Iran Bans Import of Printing Machines from Britain
The Iranian Ministry of Culture and Islamic Guidance in a decree on Sunday banned imports of all kinds of printing tools and machines from Britain as part of Tehran's policy for downgrading ties with London, Fars News Agency reported.
The Ministry's Culture Department announced on Sunday that the decision has been made in a move to hit back at the expansionist policies of the enemies of the Islamic Revolution, specially Britain which extended serious support for the last year riots in Iran and also backed up fresh sanctions against Tehran.
"Registration of orders for printing goods, tools and machines from Britain is not allowed," says the Culture Ministry's directive which has been sent to all Iranian customs offices across the country.
Following Britain's support for a group of wild demonstrators who disrespected Islamic sanctities and damaged private and public amenities and properties on December 27 2009, members of the Iranian parliament's National Security and Foreign Policy Commission drafted bill of a law requiring the country's Foreign Ministry to cut relations with Britain.
The British government's blatant stance and repeated remarks in support of the recent unrests inside Iran and London's espionage operations and financial and media support for the opposition groups are among the reasons mentioned in the bill for cutting ties with Britain.
Iran has repeatedly accused the West of stoking post-election unrests, singling out Britain and the US for meddling. Tehran expelled two British diplomats and arrested a number of local staffs of the British embassy in Tehran after documents and evidence substantiated London's interfering role in stirring post-election riots in Iran.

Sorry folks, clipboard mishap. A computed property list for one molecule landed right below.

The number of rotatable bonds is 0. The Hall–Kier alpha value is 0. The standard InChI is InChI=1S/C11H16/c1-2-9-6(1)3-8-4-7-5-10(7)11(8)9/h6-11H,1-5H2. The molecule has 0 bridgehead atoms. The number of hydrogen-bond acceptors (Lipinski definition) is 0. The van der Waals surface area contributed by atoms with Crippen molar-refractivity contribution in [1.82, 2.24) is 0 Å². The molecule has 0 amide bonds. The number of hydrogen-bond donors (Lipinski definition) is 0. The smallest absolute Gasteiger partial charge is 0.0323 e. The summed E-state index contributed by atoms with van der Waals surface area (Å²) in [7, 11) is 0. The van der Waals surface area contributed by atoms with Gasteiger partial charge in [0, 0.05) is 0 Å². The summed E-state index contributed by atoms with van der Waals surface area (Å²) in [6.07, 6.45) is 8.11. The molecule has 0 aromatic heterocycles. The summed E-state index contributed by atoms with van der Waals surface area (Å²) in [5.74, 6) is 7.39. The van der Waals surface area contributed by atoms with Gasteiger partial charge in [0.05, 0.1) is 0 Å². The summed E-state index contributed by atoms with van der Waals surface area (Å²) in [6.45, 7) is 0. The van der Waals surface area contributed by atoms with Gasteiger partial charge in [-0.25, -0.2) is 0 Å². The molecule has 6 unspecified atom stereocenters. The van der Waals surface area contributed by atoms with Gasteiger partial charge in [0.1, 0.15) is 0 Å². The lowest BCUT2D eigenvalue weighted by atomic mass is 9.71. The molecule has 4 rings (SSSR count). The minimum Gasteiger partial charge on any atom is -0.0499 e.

In one of the court hearing sessions, British embassy's local staff in Tehran Hossein Rassam, who was charged with spying, admitted cultivating networks of contacts in the opposition movement using a £300,000 budget and confessed that the local staff of the embassy had attended protests against June's presidential election results along with two British diplomats, named in court as Tom Burn and Paul Blemey, and that he had attended meetings with the defeated opposition leader, Mir Hossein Mousavi, alongside Burn.
Also on April 20, Rapporteur of the parliament's National Security and Foreign Policy Commission Kazzem Jalali told reporters that the commission had sent letters to the ministries of intelligence, foreign affairs, economic affairs and finance, industries and mines, and commerce and asked them to compile a report on Iran's trade and economic interactions with London and submit it to the commission.
The commission is working on a lowering of ties, trade exchanges and cooperation with Britain.